German police trained Libyans for two decades: Report


Frankfurt : German police have been visiting Libya to train security men for last two decades, a newspaper claimed Sunday, questioning government insistence that the training had been unauthorized and of recent date only.

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Berlin has said the police were moonlighting, using vacation to work in Tripoli for a private training company.

In a report to appear in print Monday, the Frankfurter Allgemeine Zeitung said Germany’s BKA federal police service had confirmed it began training Libyan leader Moamer Gaddafi’s bodyguards in 1979, with an officer travelling to Libya to give courses twice that year.

The newspaper said West Germany, as it then was, cut a deal so that Gaddafi would lean on the Palestine Liberation Organization (PLO) not to give refuge to Germany’s urban terrorists of the time, the Red Army Faction (RAF).

The payoff was in visits by an experienced German bodyguard, it said, also quoting ex-army sources who said they were shown a home video in the mid-1980s of a federal police officer training Libyans.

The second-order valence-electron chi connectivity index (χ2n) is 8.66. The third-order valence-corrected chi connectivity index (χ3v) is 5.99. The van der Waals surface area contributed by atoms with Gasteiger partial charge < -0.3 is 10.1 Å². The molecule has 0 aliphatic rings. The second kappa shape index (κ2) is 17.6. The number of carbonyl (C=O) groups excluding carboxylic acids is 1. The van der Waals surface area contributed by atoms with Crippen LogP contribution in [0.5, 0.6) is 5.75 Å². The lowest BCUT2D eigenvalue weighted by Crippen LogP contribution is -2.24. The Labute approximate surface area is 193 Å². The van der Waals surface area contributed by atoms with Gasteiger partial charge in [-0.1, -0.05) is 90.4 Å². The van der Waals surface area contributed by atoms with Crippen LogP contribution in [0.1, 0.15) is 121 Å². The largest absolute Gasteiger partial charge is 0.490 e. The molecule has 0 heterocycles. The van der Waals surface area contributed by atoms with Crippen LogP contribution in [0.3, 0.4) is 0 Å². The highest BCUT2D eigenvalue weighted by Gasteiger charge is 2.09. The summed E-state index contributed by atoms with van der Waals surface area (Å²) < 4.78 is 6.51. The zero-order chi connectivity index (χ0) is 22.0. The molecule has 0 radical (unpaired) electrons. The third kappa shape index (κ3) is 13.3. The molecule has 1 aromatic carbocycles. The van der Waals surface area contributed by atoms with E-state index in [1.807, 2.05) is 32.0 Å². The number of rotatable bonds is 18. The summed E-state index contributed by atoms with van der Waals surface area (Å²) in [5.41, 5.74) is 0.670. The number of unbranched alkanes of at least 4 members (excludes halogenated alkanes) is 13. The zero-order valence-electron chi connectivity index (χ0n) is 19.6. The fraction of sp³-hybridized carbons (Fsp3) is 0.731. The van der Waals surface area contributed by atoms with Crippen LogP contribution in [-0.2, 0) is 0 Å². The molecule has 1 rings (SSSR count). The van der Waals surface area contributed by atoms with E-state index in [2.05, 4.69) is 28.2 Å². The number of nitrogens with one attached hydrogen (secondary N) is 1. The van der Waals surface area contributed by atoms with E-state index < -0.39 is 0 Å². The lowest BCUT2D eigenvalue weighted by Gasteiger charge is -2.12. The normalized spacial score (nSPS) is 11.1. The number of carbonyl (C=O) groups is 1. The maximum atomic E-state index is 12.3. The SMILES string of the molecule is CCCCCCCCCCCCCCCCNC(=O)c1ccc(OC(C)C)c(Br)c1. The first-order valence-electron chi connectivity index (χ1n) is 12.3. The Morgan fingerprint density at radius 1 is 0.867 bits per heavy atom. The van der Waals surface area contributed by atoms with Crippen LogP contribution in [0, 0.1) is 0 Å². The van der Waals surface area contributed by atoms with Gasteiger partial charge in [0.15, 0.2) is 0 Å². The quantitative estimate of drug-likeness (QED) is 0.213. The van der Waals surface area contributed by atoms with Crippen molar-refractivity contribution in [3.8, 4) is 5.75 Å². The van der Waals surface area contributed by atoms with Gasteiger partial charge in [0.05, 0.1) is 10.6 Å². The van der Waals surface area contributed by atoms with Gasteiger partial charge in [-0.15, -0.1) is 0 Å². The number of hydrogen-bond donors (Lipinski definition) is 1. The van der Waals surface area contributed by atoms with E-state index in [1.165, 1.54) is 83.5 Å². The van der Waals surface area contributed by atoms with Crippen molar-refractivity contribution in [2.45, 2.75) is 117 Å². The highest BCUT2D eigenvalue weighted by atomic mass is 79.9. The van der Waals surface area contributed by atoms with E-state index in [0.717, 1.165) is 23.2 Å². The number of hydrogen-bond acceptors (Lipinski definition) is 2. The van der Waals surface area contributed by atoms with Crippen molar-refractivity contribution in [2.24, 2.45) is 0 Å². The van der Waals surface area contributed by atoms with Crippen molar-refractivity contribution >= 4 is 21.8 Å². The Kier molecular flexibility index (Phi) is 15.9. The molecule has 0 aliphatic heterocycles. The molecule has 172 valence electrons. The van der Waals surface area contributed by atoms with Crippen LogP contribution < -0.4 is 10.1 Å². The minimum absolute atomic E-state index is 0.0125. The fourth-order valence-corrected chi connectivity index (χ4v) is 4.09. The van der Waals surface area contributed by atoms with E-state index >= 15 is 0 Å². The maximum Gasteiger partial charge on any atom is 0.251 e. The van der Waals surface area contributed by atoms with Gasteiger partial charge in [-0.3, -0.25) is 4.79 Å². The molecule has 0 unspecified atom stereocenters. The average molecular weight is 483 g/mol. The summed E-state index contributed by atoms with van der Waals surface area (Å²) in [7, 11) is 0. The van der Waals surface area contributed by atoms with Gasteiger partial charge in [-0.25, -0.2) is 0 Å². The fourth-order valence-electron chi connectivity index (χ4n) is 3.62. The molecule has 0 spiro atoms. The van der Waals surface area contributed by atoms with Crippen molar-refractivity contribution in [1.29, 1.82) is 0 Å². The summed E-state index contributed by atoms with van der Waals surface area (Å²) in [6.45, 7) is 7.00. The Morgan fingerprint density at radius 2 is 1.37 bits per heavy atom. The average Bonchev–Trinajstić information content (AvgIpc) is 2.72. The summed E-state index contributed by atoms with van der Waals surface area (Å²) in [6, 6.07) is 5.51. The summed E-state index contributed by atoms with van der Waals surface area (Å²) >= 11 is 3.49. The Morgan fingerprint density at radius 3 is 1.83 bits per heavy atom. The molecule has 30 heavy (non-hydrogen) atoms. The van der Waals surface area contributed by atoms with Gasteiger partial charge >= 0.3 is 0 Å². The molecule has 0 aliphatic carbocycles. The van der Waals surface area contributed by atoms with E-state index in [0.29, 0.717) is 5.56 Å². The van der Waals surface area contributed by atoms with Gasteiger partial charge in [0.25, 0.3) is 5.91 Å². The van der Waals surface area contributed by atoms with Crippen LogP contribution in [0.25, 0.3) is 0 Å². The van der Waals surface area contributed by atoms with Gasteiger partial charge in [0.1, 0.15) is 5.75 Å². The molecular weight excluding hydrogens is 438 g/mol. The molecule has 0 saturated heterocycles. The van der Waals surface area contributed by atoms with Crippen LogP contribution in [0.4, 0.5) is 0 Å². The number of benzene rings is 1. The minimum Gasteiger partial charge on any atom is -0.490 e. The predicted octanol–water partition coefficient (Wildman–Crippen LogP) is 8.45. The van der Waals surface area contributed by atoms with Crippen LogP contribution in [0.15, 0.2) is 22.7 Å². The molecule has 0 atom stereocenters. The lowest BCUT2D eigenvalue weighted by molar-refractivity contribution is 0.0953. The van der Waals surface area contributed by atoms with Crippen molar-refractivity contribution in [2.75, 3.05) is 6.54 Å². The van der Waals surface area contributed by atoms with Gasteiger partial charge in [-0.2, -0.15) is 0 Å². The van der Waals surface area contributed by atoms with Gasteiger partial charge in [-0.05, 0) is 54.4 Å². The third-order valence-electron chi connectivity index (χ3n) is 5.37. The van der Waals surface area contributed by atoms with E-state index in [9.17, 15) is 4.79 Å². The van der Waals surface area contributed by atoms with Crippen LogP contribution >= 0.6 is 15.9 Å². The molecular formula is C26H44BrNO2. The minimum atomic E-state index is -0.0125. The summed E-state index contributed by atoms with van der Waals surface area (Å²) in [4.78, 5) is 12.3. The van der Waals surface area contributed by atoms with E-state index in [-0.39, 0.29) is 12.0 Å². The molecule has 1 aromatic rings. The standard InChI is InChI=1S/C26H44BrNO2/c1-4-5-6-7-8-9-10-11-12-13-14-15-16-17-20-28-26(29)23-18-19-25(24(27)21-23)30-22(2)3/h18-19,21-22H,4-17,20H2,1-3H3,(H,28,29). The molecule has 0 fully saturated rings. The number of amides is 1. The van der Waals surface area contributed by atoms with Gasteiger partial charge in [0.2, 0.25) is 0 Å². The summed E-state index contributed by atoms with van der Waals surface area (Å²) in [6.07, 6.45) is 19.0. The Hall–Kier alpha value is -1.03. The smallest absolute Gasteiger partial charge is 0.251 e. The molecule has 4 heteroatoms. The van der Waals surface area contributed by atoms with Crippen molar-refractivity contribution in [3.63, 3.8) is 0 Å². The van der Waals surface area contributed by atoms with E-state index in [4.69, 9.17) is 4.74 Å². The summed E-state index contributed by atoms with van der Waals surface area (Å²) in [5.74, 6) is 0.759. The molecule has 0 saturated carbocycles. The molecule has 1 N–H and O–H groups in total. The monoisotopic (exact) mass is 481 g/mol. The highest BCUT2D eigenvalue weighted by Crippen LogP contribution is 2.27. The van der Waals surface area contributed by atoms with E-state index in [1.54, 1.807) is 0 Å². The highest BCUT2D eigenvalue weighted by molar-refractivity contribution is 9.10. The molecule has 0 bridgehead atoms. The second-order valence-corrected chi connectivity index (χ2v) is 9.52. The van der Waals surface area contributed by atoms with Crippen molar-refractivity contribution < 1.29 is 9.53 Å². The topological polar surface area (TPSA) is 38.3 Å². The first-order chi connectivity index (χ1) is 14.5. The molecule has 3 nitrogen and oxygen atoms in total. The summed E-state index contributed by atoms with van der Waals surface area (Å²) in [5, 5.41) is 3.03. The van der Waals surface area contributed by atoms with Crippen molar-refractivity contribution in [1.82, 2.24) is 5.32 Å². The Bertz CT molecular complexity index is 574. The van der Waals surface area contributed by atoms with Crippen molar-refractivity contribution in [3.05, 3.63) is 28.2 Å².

The paper quoted an officer saying German private firms had provided training in Libya “continuously for more than 20 years”.

The Social Democrat whip in the federal parliament, Peter Struck said in remarks quoted Sunday that he did not consider it a scandal to train Libyan police, and it was good to cooperate with the Libyans against terrorism.

The training was debated in parliament last week. Parliamentary watchdogs questioned intelligence chiefs, who reportedly said staff knew of it, but had not thought it significant enough to report to the government.

An army sergeant and more than two dozen active or former members of an elite German police unit were confirmed to have conducted training seminars in Libya between 2005 and 2006.

The government has denied it was aware of the instruction, which reportedly included how to storm buildings, abseil from helicopters and board ships.